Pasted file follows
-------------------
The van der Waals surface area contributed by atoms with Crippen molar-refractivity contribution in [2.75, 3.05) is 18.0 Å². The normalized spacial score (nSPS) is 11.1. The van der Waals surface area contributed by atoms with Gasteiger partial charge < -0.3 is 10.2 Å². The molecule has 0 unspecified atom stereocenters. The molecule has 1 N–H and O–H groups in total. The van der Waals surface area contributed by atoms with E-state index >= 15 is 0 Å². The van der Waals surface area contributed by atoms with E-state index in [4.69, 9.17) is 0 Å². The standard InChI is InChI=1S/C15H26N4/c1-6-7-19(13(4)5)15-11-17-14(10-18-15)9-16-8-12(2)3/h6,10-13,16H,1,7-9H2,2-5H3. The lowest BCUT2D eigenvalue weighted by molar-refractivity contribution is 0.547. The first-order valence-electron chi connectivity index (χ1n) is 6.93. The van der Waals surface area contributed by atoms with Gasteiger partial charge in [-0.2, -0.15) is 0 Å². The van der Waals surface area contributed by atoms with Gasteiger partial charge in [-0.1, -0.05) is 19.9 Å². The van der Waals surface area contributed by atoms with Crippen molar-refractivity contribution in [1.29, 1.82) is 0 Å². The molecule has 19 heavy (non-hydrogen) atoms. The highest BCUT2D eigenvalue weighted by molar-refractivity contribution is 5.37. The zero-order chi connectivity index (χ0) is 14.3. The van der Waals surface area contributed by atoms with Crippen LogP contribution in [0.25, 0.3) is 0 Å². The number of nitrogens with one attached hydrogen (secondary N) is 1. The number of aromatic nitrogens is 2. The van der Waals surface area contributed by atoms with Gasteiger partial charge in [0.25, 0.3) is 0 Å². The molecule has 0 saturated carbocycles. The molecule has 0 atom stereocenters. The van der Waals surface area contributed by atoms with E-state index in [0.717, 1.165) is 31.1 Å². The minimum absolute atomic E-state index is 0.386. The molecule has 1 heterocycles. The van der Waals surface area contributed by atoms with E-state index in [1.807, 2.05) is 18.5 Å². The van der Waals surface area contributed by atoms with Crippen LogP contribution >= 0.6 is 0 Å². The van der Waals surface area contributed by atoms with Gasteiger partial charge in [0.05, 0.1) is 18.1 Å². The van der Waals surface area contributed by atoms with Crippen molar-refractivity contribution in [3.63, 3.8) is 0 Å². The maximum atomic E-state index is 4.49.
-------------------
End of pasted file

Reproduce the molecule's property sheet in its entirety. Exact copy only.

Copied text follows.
The van der Waals surface area contributed by atoms with Crippen molar-refractivity contribution in [2.75, 3.05) is 18.0 Å². The normalized spacial score (nSPS) is 11.1. The van der Waals surface area contributed by atoms with Gasteiger partial charge < -0.3 is 10.2 Å². The molecule has 0 unspecified atom stereocenters. The molecule has 1 N–H and O–H groups in total. The van der Waals surface area contributed by atoms with E-state index >= 15 is 0 Å². The van der Waals surface area contributed by atoms with E-state index in [4.69, 9.17) is 0 Å². The standard InChI is InChI=1S/C15H26N4/c1-6-7-19(13(4)5)15-11-17-14(10-18-15)9-16-8-12(2)3/h6,10-13,16H,1,7-9H2,2-5H3. The lowest BCUT2D eigenvalue weighted by molar-refractivity contribution is 0.547. The first-order valence-electron chi connectivity index (χ1n) is 6.93. The van der Waals surface area contributed by atoms with Gasteiger partial charge in [-0.2, -0.15) is 0 Å². The van der Waals surface area contributed by atoms with Gasteiger partial charge in [-0.1, -0.05) is 19.9 Å². The van der Waals surface area contributed by atoms with Crippen molar-refractivity contribution in [1.29, 1.82) is 0 Å². The molecule has 19 heavy (non-hydrogen) atoms. The highest BCUT2D eigenvalue weighted by molar-refractivity contribution is 5.37. The zero-order chi connectivity index (χ0) is 14.3. The van der Waals surface area contributed by atoms with Crippen LogP contribution in [0.25, 0.3) is 0 Å². The number of nitrogens with one attached hydrogen (secondary N) is 1. The number of aromatic nitrogens is 2. The van der Waals surface area contributed by atoms with Gasteiger partial charge in [0.25, 0.3) is 0 Å². The molecule has 0 saturated carbocycles. The molecule has 0 atom stereocenters. The van der Waals surface area contributed by atoms with E-state index in [0.717, 1.165) is 31.1 Å². The minimum absolute atomic E-state index is 0.386. The molecule has 1 heterocycles. The van der Waals surface area contributed by atoms with E-state index in [1.807, 2.05) is 18.5 Å². The van der Waals surface area contributed by atoms with Crippen LogP contribution >= 0.6 is 0 Å². The van der Waals surface area contributed by atoms with Gasteiger partial charge in [0.05, 0.1) is 18.1 Å². The van der Waals surface area contributed by atoms with Crippen molar-refractivity contribution in [3.63, 3.8) is 0 Å². The maximum atomic E-state index is 4.49.